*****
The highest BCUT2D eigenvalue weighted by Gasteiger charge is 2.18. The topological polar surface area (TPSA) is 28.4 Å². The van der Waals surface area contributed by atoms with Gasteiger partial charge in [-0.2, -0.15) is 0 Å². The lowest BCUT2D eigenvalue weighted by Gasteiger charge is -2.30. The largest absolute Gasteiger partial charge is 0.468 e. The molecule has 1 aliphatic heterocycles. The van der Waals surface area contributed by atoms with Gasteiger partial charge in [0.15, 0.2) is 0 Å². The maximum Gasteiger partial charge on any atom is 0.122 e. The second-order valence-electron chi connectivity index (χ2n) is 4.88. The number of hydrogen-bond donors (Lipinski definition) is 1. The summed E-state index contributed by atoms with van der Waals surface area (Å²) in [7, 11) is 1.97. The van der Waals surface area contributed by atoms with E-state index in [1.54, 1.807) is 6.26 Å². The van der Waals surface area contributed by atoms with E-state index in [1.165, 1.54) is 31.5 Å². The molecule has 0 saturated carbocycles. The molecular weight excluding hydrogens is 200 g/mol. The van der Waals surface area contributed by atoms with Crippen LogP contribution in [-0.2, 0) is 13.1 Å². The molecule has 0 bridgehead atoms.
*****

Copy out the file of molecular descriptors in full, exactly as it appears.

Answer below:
The highest BCUT2D eigenvalue weighted by Gasteiger charge is 2.18. The topological polar surface area (TPSA) is 28.4 Å². The van der Waals surface area contributed by atoms with Gasteiger partial charge in [-0.2, -0.15) is 0 Å². The lowest BCUT2D eigenvalue weighted by Gasteiger charge is -2.30. The largest absolute Gasteiger partial charge is 0.468 e. The molecule has 1 aliphatic heterocycles. The van der Waals surface area contributed by atoms with Gasteiger partial charge in [0.15, 0.2) is 0 Å². The maximum Gasteiger partial charge on any atom is 0.122 e. The second-order valence-electron chi connectivity index (χ2n) is 4.88. The number of hydrogen-bond donors (Lipinski definition) is 1. The summed E-state index contributed by atoms with van der Waals surface area (Å²) in [7, 11) is 1.97. The van der Waals surface area contributed by atoms with E-state index in [1.54, 1.807) is 6.26 Å². The van der Waals surface area contributed by atoms with E-state index in [1.165, 1.54) is 31.5 Å². The molecule has 0 saturated carbocycles. The molecular weight excluding hydrogens is 200 g/mol. The van der Waals surface area contributed by atoms with Crippen LogP contribution in [-0.2, 0) is 13.1 Å². The molecule has 0 bridgehead atoms.